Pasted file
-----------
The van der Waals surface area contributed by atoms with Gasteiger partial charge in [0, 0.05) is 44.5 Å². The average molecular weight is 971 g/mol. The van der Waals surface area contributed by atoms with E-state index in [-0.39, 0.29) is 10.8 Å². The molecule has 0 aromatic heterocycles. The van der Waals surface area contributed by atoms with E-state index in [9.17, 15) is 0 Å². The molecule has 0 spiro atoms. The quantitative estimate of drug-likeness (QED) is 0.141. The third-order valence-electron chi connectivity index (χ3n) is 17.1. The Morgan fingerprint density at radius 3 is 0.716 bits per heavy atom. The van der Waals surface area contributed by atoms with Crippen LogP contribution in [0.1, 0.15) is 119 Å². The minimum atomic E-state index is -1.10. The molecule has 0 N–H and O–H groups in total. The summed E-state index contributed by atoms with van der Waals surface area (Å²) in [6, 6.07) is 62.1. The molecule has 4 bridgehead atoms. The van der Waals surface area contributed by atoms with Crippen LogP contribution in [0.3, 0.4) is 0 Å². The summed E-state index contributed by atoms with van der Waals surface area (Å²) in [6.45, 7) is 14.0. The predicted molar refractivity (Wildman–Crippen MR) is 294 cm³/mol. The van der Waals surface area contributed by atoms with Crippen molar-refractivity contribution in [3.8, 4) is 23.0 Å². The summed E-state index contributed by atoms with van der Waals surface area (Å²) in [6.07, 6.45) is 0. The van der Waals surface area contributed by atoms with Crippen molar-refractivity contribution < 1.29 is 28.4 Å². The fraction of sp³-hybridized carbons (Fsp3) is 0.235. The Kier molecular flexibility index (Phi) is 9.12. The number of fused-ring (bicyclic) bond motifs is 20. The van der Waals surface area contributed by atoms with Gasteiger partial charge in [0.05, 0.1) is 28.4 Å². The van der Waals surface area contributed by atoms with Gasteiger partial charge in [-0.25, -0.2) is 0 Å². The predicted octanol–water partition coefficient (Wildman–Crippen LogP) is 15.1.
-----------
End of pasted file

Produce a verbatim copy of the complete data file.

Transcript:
The van der Waals surface area contributed by atoms with Gasteiger partial charge in [0, 0.05) is 44.5 Å². The average molecular weight is 971 g/mol. The van der Waals surface area contributed by atoms with E-state index in [-0.39, 0.29) is 10.8 Å². The molecule has 0 aromatic heterocycles. The van der Waals surface area contributed by atoms with E-state index in [9.17, 15) is 0 Å². The molecule has 0 spiro atoms. The quantitative estimate of drug-likeness (QED) is 0.141. The third-order valence-electron chi connectivity index (χ3n) is 17.1. The Morgan fingerprint density at radius 3 is 0.716 bits per heavy atom. The van der Waals surface area contributed by atoms with Crippen LogP contribution in [0.1, 0.15) is 119 Å². The minimum atomic E-state index is -1.10. The molecule has 0 N–H and O–H groups in total. The summed E-state index contributed by atoms with van der Waals surface area (Å²) in [6, 6.07) is 62.1. The molecule has 4 bridgehead atoms. The van der Waals surface area contributed by atoms with Crippen LogP contribution in [0.3, 0.4) is 0 Å². The summed E-state index contributed by atoms with van der Waals surface area (Å²) in [6.45, 7) is 14.0. The predicted molar refractivity (Wildman–Crippen MR) is 294 cm³/mol. The van der Waals surface area contributed by atoms with Crippen molar-refractivity contribution in [3.8, 4) is 23.0 Å². The summed E-state index contributed by atoms with van der Waals surface area (Å²) in [6.07, 6.45) is 0. The van der Waals surface area contributed by atoms with Crippen molar-refractivity contribution < 1.29 is 28.4 Å². The fraction of sp³-hybridized carbons (Fsp3) is 0.235. The Kier molecular flexibility index (Phi) is 9.12. The number of fused-ring (bicyclic) bond motifs is 20. The van der Waals surface area contributed by atoms with Gasteiger partial charge in [0.05, 0.1) is 28.4 Å². The van der Waals surface area contributed by atoms with Gasteiger partial charge in [-0.25, -0.2) is 0 Å². The predicted octanol–water partition coefficient (Wildman–Crippen LogP) is 15.1.